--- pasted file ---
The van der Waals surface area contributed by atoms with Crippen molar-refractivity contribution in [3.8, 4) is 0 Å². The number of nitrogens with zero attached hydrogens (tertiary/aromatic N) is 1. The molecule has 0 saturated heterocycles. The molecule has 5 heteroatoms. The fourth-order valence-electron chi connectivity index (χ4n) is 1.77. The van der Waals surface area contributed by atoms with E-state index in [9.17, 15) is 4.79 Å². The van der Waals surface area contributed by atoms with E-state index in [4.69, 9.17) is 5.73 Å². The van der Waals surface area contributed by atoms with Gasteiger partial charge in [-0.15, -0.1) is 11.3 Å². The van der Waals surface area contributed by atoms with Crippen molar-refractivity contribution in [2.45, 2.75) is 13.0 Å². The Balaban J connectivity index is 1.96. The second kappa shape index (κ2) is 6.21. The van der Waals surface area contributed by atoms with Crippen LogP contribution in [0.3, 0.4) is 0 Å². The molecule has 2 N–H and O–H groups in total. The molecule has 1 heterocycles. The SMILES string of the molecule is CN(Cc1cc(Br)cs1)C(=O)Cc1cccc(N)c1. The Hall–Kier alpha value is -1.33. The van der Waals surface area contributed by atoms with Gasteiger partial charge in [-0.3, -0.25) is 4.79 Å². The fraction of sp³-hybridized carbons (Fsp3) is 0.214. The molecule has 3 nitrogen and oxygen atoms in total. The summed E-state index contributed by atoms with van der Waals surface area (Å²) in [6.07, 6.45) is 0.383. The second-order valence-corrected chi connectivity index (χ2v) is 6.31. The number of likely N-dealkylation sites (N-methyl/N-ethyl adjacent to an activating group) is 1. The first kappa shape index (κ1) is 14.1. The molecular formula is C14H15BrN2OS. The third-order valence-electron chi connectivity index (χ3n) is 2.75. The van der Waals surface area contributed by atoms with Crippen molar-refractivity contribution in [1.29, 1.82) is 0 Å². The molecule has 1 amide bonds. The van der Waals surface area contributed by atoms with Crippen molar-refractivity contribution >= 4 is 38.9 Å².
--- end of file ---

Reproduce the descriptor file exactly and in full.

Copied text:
The van der Waals surface area contributed by atoms with Crippen molar-refractivity contribution in [3.8, 4) is 0 Å². The number of nitrogens with zero attached hydrogens (tertiary/aromatic N) is 1. The molecule has 0 saturated heterocycles. The molecule has 5 heteroatoms. The fourth-order valence-electron chi connectivity index (χ4n) is 1.77. The van der Waals surface area contributed by atoms with E-state index in [9.17, 15) is 4.79 Å². The van der Waals surface area contributed by atoms with E-state index in [4.69, 9.17) is 5.73 Å². The van der Waals surface area contributed by atoms with Gasteiger partial charge in [-0.15, -0.1) is 11.3 Å². The van der Waals surface area contributed by atoms with Crippen molar-refractivity contribution in [2.45, 2.75) is 13.0 Å². The Balaban J connectivity index is 1.96. The second kappa shape index (κ2) is 6.21. The van der Waals surface area contributed by atoms with Crippen LogP contribution in [0.3, 0.4) is 0 Å². The molecule has 2 N–H and O–H groups in total. The molecule has 1 heterocycles. The SMILES string of the molecule is CN(Cc1cc(Br)cs1)C(=O)Cc1cccc(N)c1. The Hall–Kier alpha value is -1.33. The van der Waals surface area contributed by atoms with Gasteiger partial charge in [-0.3, -0.25) is 4.79 Å². The fraction of sp³-hybridized carbons (Fsp3) is 0.214. The molecule has 3 nitrogen and oxygen atoms in total. The summed E-state index contributed by atoms with van der Waals surface area (Å²) in [6.07, 6.45) is 0.383. The second-order valence-corrected chi connectivity index (χ2v) is 6.31. The number of likely N-dealkylation sites (N-methyl/N-ethyl adjacent to an activating group) is 1. The first kappa shape index (κ1) is 14.1. The molecular formula is C14H15BrN2OS. The third-order valence-electron chi connectivity index (χ3n) is 2.75. The van der Waals surface area contributed by atoms with Crippen molar-refractivity contribution in [1.29, 1.82) is 0 Å². The molecule has 1 amide bonds. The van der Waals surface area contributed by atoms with Crippen molar-refractivity contribution >= 4 is 38.9 Å².